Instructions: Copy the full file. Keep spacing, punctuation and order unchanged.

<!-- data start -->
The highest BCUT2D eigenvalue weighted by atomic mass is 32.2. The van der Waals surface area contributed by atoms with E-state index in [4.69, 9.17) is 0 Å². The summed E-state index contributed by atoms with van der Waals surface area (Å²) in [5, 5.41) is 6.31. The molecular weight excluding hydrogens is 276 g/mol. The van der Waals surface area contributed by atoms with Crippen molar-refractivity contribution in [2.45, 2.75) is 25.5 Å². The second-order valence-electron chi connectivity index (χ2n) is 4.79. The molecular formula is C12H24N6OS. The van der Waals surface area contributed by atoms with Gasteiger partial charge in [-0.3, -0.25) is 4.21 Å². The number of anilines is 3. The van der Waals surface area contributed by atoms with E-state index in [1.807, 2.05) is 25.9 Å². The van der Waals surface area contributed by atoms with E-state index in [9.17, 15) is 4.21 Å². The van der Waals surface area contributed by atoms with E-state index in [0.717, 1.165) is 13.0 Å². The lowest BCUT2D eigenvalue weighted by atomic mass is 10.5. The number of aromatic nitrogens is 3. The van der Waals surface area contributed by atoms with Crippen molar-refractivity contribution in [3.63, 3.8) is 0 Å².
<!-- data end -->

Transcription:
The highest BCUT2D eigenvalue weighted by atomic mass is 32.2. The van der Waals surface area contributed by atoms with E-state index in [4.69, 9.17) is 0 Å². The summed E-state index contributed by atoms with van der Waals surface area (Å²) in [5, 5.41) is 6.31. The molecular weight excluding hydrogens is 276 g/mol. The van der Waals surface area contributed by atoms with Crippen molar-refractivity contribution in [2.45, 2.75) is 25.5 Å². The second-order valence-electron chi connectivity index (χ2n) is 4.79. The molecular formula is C12H24N6OS. The van der Waals surface area contributed by atoms with Gasteiger partial charge in [-0.3, -0.25) is 4.21 Å². The number of anilines is 3. The van der Waals surface area contributed by atoms with E-state index in [1.807, 2.05) is 25.9 Å². The van der Waals surface area contributed by atoms with E-state index in [9.17, 15) is 4.21 Å². The van der Waals surface area contributed by atoms with E-state index in [0.717, 1.165) is 13.0 Å². The lowest BCUT2D eigenvalue weighted by atomic mass is 10.5. The number of aromatic nitrogens is 3. The van der Waals surface area contributed by atoms with Crippen molar-refractivity contribution in [3.63, 3.8) is 0 Å².